Text Box: Home Page

Welcome to the Widnes Historical Society web site where we can keep in touch with members past and present as well as encourage new members to come along to the meetings. 



We now also have a FACEBOOK page which is updated more regularly with extra interesting snippets, memories, stories and pictures. 


Please visit us on Facebook, Widnes Historical Society

or click the facebook logo to go direct to the page








or copy and paste




into your web browser, and leave your comments,

suggestions and stories




Articles can be e-mailed to

widneshistoricalsociety@live.co.uk or visit our new FACEBOOK page and leave your comments or send a message


Way of Communication
Visitors Site Counter

Web site last updated September 2016

Listed Buildings in Widnes

"f" Logo

Church, Farnworth

A Gothic style sandstone church with a grey slate roof seen from the south; a crenellated tower to the left, a porch in the middle and a large chapel projecting on the right



century with later additions

St Luke's is a parish church constructed in red sandstone dating from the late 12th century. Its tower was added in the 14th century. There were later additions and restorations, the final restoration being in 1894–95. The plan consists of a west tower, a five-bay nave with north and south aisles, a chancel, and north and south porches. At the east end of the north aisle is the Bold Chapel, which contains many family monuments, and the transept is known as the Cuerdley Chapel.


Runcorn Railway Bridge

A bridge consisting of four girders on sandstone piers crossing the River Mersey seen on a frosty morning; beyond the railway bridge is the arch of the road bridge and under the arches is a church



Spanning the River Mersey to provide a more direct rail connection between London and Liverpool, the bridge is constructed of three wrought iron girders carried on four sandstone piers. It is approached on each side by viaducts. The structure was designed by William Baker and now carries the Liverpool branch of the West Coast Main Line.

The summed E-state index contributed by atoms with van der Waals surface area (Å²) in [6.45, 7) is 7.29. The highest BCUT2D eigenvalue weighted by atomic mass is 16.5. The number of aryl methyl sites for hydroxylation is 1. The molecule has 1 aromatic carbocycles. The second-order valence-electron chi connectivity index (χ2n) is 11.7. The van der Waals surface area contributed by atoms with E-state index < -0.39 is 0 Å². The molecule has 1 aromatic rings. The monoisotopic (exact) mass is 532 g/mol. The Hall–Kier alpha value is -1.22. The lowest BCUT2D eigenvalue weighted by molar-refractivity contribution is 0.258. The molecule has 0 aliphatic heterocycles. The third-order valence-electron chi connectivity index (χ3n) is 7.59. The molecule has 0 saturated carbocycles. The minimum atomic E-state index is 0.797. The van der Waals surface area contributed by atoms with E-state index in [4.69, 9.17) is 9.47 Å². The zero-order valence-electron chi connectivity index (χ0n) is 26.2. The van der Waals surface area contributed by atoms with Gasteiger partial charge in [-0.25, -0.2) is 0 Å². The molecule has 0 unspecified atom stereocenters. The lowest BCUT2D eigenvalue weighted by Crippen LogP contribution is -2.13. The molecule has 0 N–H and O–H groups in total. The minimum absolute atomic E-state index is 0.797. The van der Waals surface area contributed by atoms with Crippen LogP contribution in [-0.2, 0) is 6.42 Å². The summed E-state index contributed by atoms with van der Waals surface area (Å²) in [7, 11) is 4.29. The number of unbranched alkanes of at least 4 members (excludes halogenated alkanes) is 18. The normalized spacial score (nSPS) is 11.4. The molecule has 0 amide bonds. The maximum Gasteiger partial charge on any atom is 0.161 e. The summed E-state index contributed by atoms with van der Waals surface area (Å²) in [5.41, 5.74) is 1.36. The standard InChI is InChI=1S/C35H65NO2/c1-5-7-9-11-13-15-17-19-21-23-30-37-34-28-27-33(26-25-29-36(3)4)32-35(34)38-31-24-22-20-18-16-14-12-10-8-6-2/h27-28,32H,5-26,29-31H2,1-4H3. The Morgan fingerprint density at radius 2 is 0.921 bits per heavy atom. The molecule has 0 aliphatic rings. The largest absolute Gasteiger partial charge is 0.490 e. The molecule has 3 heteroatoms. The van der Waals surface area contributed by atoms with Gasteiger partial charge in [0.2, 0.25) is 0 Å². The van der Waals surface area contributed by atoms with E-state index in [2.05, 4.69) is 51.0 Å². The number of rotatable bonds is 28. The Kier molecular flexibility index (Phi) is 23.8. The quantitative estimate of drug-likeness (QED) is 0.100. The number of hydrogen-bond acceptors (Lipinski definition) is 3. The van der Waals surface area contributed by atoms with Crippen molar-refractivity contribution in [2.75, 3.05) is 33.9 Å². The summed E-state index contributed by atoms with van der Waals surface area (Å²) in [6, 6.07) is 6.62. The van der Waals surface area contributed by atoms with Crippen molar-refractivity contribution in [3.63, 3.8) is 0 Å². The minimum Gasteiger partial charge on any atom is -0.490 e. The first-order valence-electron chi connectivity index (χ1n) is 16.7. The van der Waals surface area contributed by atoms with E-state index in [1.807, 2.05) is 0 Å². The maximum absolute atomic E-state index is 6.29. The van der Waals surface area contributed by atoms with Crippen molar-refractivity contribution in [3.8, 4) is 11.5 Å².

St Michael's Church, Ditton

A tall narrow tower with a small pointed spire surrounded by trees in leaf almost hiding the body of the church; to the left is a footpath with railings and a wall



St Michael's is a Catholic church built for a Jesuit community who had been expelled from Germany in 1872. It is constructed in red sandstone ashlar and has a cruciform plan. At the west end is a tall tower with a saddleback roof.

St Mary's Church, West Bank

The west end of a Gothic Revival style church built in different coloured sandstone, showing a tall tower with a flagpole; in front is a hedge and to the sides are trees



St Mary's parish church was built to replace an earlier church nearby which had been damaged bysubsidence, It is constructed in red sandstone in Perpendicular style. It has a naveaislestransepts,chancel and a tower at the west end.

Former power house of the Widnes-Runcorn transporter bridge

A red sandstone building seen from the rear, in two storeys, with an arch over a footpath on the left in the lower storey, and a plain wall in the upper storey; two chimneys and two hipped roofs; on the left are parts of the bridges and on right is the edge of the approach to the road bridge



This is a small red sandstone rectangular building in three storeys which originally contained the power house to drive the transporter bridge. It has been converted into use as an electrical sub-station.

Norland's House

A pathway with a wall on the right leads to a white-painted two-storey house with attic and black-painted dressings; a lower two-storey wing extends to the left and on the right is a lean-to extension